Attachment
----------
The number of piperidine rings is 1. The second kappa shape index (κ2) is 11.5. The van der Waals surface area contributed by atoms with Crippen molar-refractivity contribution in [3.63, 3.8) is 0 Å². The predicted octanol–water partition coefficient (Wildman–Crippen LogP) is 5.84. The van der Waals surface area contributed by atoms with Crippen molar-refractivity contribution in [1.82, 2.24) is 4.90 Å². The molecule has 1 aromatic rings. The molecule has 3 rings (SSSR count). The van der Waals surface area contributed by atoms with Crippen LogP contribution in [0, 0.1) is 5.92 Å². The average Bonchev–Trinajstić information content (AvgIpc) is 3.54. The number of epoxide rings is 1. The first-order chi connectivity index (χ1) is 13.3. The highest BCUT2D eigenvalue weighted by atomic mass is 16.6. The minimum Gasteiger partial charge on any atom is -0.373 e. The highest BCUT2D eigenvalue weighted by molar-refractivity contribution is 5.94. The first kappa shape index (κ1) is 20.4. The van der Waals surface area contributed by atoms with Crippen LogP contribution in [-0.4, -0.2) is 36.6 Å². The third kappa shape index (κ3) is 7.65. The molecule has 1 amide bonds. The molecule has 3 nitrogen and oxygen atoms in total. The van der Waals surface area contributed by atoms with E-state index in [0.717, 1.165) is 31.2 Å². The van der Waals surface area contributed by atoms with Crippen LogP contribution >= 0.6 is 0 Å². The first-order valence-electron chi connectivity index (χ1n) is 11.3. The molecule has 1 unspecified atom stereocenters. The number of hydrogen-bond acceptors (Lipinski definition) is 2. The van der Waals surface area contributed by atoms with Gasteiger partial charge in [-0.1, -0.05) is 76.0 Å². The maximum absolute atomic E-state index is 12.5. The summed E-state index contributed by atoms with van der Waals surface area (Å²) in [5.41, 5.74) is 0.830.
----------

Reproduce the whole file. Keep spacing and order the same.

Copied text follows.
The number of piperidine rings is 1. The second kappa shape index (κ2) is 11.5. The van der Waals surface area contributed by atoms with Crippen molar-refractivity contribution in [3.63, 3.8) is 0 Å². The predicted octanol–water partition coefficient (Wildman–Crippen LogP) is 5.84. The van der Waals surface area contributed by atoms with Crippen molar-refractivity contribution in [1.82, 2.24) is 4.90 Å². The molecule has 1 aromatic rings. The molecule has 3 rings (SSSR count). The van der Waals surface area contributed by atoms with Crippen LogP contribution in [0, 0.1) is 5.92 Å². The average Bonchev–Trinajstić information content (AvgIpc) is 3.54. The number of epoxide rings is 1. The first-order chi connectivity index (χ1) is 13.3. The highest BCUT2D eigenvalue weighted by atomic mass is 16.6. The minimum Gasteiger partial charge on any atom is -0.373 e. The highest BCUT2D eigenvalue weighted by molar-refractivity contribution is 5.94. The first kappa shape index (κ1) is 20.4. The van der Waals surface area contributed by atoms with Crippen LogP contribution in [-0.4, -0.2) is 36.6 Å². The third kappa shape index (κ3) is 7.65. The molecule has 1 amide bonds. The molecule has 3 nitrogen and oxygen atoms in total. The van der Waals surface area contributed by atoms with E-state index in [0.717, 1.165) is 31.2 Å². The van der Waals surface area contributed by atoms with Crippen LogP contribution >= 0.6 is 0 Å². The first-order valence-electron chi connectivity index (χ1n) is 11.3. The molecule has 1 unspecified atom stereocenters. The number of hydrogen-bond acceptors (Lipinski definition) is 2. The van der Waals surface area contributed by atoms with Gasteiger partial charge in [-0.1, -0.05) is 76.0 Å². The maximum absolute atomic E-state index is 12.5. The summed E-state index contributed by atoms with van der Waals surface area (Å²) in [5.41, 5.74) is 0.830.